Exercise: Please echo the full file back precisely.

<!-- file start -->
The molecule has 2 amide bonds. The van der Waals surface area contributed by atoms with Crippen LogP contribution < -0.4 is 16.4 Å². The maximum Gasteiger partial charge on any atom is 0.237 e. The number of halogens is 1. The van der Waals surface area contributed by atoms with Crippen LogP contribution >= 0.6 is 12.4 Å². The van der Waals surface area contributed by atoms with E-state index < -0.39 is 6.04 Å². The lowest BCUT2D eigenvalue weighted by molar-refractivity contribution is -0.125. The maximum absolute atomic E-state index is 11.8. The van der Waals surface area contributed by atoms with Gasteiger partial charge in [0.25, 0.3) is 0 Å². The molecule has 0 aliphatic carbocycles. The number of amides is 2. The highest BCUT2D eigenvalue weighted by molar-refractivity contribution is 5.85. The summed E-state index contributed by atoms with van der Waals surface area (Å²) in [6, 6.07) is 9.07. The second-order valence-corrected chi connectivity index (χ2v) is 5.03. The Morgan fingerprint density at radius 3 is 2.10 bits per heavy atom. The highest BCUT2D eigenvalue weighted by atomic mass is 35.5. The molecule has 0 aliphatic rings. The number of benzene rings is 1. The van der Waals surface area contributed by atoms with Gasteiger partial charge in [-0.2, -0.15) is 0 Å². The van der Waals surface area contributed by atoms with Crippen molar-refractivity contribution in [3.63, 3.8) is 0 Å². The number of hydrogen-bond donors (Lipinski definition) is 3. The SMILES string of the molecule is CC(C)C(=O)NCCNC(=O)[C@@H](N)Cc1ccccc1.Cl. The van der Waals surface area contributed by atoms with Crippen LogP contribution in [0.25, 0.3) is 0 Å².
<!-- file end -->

The molecule has 2 amide bonds. The van der Waals surface area contributed by atoms with Crippen LogP contribution < -0.4 is 16.4 Å². The maximum Gasteiger partial charge on any atom is 0.237 e. The number of halogens is 1. The van der Waals surface area contributed by atoms with Crippen LogP contribution >= 0.6 is 12.4 Å². The van der Waals surface area contributed by atoms with E-state index < -0.39 is 6.04 Å². The lowest BCUT2D eigenvalue weighted by molar-refractivity contribution is -0.125. The maximum absolute atomic E-state index is 11.8. The van der Waals surface area contributed by atoms with Gasteiger partial charge in [0.25, 0.3) is 0 Å². The molecule has 0 aliphatic carbocycles. The number of amides is 2. The highest BCUT2D eigenvalue weighted by molar-refractivity contribution is 5.85. The summed E-state index contributed by atoms with van der Waals surface area (Å²) in [6, 6.07) is 9.07. The second-order valence-corrected chi connectivity index (χ2v) is 5.03. The Morgan fingerprint density at radius 3 is 2.10 bits per heavy atom. The highest BCUT2D eigenvalue weighted by atomic mass is 35.5. The molecule has 0 aliphatic rings. The number of benzene rings is 1. The van der Waals surface area contributed by atoms with Gasteiger partial charge in [-0.2, -0.15) is 0 Å². The van der Waals surface area contributed by atoms with Crippen molar-refractivity contribution in [3.63, 3.8) is 0 Å². The number of hydrogen-bond donors (Lipinski definition) is 3. The SMILES string of the molecule is CC(C)C(=O)NCCNC(=O)[C@@H](N)Cc1ccccc1.Cl. The van der Waals surface area contributed by atoms with Crippen LogP contribution in [0.25, 0.3) is 0 Å².